2. Now when Gabinius was making an expedition against the Parthians, and had already passed over Euphrates, he changed his mind, and resolved to return into Egypt, in order to restore Ptolemy to his kingdom.  This hath also been related elsewhere. However, Antipater supplied his army, which he sent against Archelaus, with corn, and weapons, and money. He also made those Jews who were above Pelusium his friends and confederates, and had been the guardians of the passes that led into Egypt. But when he came back out of Egypt, he found Syria in disorder, with seditions and troubles; for Alexander, the son of Aristobulus, having seized on the government a second time by force, made many of the Jews revolt to him; and so he marched over the country with a great army, and slew all the Romans he could light upon, and proceeded to besiege the mountain called Gerizzim, whither they had retreated.
3. But when Gabinius found Syria in such a state, he sent Antipater, who was a prudent man, to those that were seditious, to try whether he could cure them of their madness, and persuade them to return to a better mind; and when he came to them, he brought many of them to a sound mind, and induced them to do what they ought to do; but he could not restrain Alexander, for he had an army of thirty thousand Jews, and met Gabinius, and joining battle with him, was beaten, and lost ten thousand of his men about Mount Tabor.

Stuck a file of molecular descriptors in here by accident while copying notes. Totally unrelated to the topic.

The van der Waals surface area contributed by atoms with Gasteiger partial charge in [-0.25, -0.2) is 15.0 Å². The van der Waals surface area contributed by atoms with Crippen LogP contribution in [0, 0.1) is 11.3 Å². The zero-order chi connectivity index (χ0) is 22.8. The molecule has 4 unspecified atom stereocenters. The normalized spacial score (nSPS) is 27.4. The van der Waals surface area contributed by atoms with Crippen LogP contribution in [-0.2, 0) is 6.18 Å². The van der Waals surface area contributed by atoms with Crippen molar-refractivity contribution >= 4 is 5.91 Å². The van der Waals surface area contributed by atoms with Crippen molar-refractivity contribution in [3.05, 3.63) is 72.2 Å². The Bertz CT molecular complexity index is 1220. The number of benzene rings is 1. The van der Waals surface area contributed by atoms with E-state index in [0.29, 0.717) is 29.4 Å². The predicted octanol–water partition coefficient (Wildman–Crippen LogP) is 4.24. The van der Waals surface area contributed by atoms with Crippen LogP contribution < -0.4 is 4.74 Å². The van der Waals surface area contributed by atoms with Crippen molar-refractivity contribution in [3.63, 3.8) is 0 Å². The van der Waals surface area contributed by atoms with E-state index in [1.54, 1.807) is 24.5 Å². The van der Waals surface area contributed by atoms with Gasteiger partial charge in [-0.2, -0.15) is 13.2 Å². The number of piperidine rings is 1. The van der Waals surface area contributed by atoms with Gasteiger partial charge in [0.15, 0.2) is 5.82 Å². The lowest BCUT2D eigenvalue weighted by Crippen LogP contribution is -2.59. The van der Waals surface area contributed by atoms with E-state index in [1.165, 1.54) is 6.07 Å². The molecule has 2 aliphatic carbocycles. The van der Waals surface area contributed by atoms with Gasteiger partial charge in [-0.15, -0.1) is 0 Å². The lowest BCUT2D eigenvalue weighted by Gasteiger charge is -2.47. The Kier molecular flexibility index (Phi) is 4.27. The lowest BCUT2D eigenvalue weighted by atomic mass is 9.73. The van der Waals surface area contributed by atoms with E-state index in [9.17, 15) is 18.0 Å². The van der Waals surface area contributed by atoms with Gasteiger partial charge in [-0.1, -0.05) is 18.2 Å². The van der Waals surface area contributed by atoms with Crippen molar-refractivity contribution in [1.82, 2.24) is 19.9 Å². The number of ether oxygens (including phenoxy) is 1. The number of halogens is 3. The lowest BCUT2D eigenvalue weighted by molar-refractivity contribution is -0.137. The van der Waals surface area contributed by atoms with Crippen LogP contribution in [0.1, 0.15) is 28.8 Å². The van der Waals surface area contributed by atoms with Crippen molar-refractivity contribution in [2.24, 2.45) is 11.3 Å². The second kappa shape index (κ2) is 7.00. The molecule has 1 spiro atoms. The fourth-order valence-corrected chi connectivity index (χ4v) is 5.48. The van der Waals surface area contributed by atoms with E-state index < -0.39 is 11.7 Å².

4. So Gabinius settled the affairs which belonged to the city Jerusalem, as was agreeable to Antipater's inclination, and went against the Nabateans, and overcame them in battle. He also sent away in a friendly manner Mithridates and Orsanes, who were Parthian deserters, and came to him, though the report went abroad that they had run away from him. And when Gabinius had performed great and glorious actions, in his management of the affairs of war, he returned to Rome, and delivered the government to Crassus. Now Nicolaus of Damascus, and Strabo of Cappadocia, both describe the expeditions of Pompey and Gabinius against the Jews, while neither of them say anything new which is not in the other.